Albert Camus was one of those who has seen as well as suffered the atrocities of World War II. His Idea of Absurdism is deeply influenced by the wars.
However, he didn’t like himself to be called a philosopher of the absurd. For this reason, he showed very less interest in absurdism after composing his Myth of Sisyphus.
But this philosophy is reflected in some of his works including the Cross Purpose. Camus provides an idea of dualism like ecstasy and misery, life and death etc.
He argues that a person should accept the misery as his integral part and struggle for the joy; he must accept the fact that death is inevitable but should not give up the struggle to live his life fully.
If one fails to struggle in his life or in other words finding the meaning of life, he should kill himself. In this regard, he rejects Nihilism that holds that struggling for the meaning of life is useless.
In the Second Letter to a German friend, Camus says, “if nothing had any meaning you would right but there is something that still has a meaning.“
Theme of game
Albert Camus main contribution to Absurdism is the Myth of Sisyphus. I will discuss his other play the misunderstanding and will try to describe the theme of the game played by the trio with one another.
This game is characterized by their inability to make a conversation. Albert Camus sums up his play as “A son wants to be recognized without having to say his name and who is killed by his mother and sister following a misunderstanding“.
Murders Mother & Daughter
An old lady and her daughter Martha run an inn. Martha desires to leave it and move to ‘elsewhere’ that is beautiful and calm. To accomplish this desire both the ladies murder the rich guests who live in their inn, snatch away all the material things from them and throw their bodies in a nearby river.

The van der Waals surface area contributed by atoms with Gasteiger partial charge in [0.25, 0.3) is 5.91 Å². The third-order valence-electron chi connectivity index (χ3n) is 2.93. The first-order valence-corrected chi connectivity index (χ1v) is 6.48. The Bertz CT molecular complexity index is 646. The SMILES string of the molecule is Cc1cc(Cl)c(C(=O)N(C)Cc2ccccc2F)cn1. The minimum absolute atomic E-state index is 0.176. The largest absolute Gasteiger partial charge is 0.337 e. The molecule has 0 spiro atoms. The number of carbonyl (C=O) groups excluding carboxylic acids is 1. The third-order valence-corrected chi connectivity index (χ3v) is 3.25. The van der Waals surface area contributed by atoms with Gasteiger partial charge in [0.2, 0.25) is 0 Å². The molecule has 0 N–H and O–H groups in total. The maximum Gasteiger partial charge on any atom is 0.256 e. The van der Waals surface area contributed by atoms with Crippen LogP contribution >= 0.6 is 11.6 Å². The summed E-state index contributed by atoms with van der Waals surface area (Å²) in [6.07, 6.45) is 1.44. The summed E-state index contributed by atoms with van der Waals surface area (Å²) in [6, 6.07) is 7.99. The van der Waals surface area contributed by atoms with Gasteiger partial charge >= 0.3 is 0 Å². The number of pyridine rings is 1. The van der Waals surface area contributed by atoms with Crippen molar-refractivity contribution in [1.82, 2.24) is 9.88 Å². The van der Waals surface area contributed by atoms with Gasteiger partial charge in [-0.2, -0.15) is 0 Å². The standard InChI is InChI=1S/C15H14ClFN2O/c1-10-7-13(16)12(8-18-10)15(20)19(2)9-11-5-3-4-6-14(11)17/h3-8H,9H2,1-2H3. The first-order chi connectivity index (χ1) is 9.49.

Jan Comes Back
The protagonist Jan who is the son of the old lady and the brother of Martha comes back along with his wife Maria from Czechoslovakia to his home after living in exile for 20 years.
Maria suggests him to reveal his real identity. However, he does not agree with her and keeps his identity secret in order to see what his family is doing as an outsider.
His reason for coming to the home is to provide financial support to his family or in other words, fulfil his desire of giving happiness to her family. His wife accompanies him as she wants her husband to be happy.
Everybody Plays Game
Keeping his identity secret he tries to play a game with his mother and sister but the latter fails to recognize him although he tries to give hints. On the other hand, his mother and sister also play a game with him which he is unaware.
The game played by his mother and sister is to kill him and take away all his money. Neither of them realizes what the other is going to do.
Story of Sisyphus
This theme of the game is also present in Greek mythology which Camus refers to in his work the Myth of Sisyphus. Sisyphus, a powerful king takes pleasure in killing travellers and guests. He once betrays Zeus by revealing his secrets. Zeus sends Thanatos (Death) to chain Sisyphus instead of taking him to the underworld.
Sisyphus finding Thanatos alone doubts why Hermes (who takes souls to The Underworld) is not accompanying him. Thus he plays a game with Thanatos which the latter is quite unaware of.
He asks Thanatos to show him the working of chains. Thanatos who was already playing a game with Sisyphus by keeping him ignorant about what Zeus wanted.
As soon as Thanatos tries to show him the working of chains Sisyphus takes the opportunity and traps Thanatos instead.
In Misunderstanding, like Thanatos, Jan fails to discover that both his mother and sister have become murders in order to earn their livelihood the justification that Martha and her mother seek consolation is in their belief that they are relieving the Travellers from there sorrowful life which is worse than death. He also failed to realize that he is about to become the next victim of the ladies.